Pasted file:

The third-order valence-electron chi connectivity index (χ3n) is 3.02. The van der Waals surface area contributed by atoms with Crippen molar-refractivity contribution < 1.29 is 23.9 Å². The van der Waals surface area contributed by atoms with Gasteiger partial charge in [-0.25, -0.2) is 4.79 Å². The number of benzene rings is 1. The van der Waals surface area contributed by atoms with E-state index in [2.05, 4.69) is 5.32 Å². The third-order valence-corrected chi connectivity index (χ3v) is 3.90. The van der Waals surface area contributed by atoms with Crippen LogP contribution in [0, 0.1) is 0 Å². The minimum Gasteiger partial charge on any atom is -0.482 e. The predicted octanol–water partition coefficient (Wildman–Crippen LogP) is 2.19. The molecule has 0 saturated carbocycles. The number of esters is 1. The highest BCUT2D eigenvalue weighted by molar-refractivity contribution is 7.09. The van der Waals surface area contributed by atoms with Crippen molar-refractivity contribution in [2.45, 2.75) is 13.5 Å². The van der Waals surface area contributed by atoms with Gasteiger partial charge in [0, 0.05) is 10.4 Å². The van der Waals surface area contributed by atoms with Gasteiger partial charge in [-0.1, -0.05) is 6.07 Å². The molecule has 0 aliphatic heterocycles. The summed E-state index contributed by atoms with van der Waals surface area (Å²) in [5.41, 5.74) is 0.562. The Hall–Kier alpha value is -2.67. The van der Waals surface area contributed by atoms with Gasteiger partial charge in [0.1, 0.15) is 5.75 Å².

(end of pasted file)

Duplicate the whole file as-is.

The third-order valence-electron chi connectivity index (χ3n) is 3.02. The van der Waals surface area contributed by atoms with Crippen molar-refractivity contribution < 1.29 is 23.9 Å². The van der Waals surface area contributed by atoms with Gasteiger partial charge in [-0.25, -0.2) is 4.79 Å². The number of benzene rings is 1. The van der Waals surface area contributed by atoms with E-state index in [2.05, 4.69) is 5.32 Å². The third-order valence-corrected chi connectivity index (χ3v) is 3.90. The van der Waals surface area contributed by atoms with Crippen LogP contribution in [0, 0.1) is 0 Å². The minimum Gasteiger partial charge on any atom is -0.482 e. The predicted octanol–water partition coefficient (Wildman–Crippen LogP) is 2.19. The molecule has 0 saturated carbocycles. The number of esters is 1. The highest BCUT2D eigenvalue weighted by molar-refractivity contribution is 7.09. The van der Waals surface area contributed by atoms with Crippen molar-refractivity contribution in [2.45, 2.75) is 13.5 Å². The van der Waals surface area contributed by atoms with Gasteiger partial charge in [0, 0.05) is 10.4 Å². The van der Waals surface area contributed by atoms with Gasteiger partial charge in [-0.1, -0.05) is 6.07 Å². The molecule has 0 aliphatic heterocycles. The summed E-state index contributed by atoms with van der Waals surface area (Å²) in [5.41, 5.74) is 0.562. The Hall–Kier alpha value is -2.67. The van der Waals surface area contributed by atoms with Gasteiger partial charge in [0.1, 0.15) is 5.75 Å².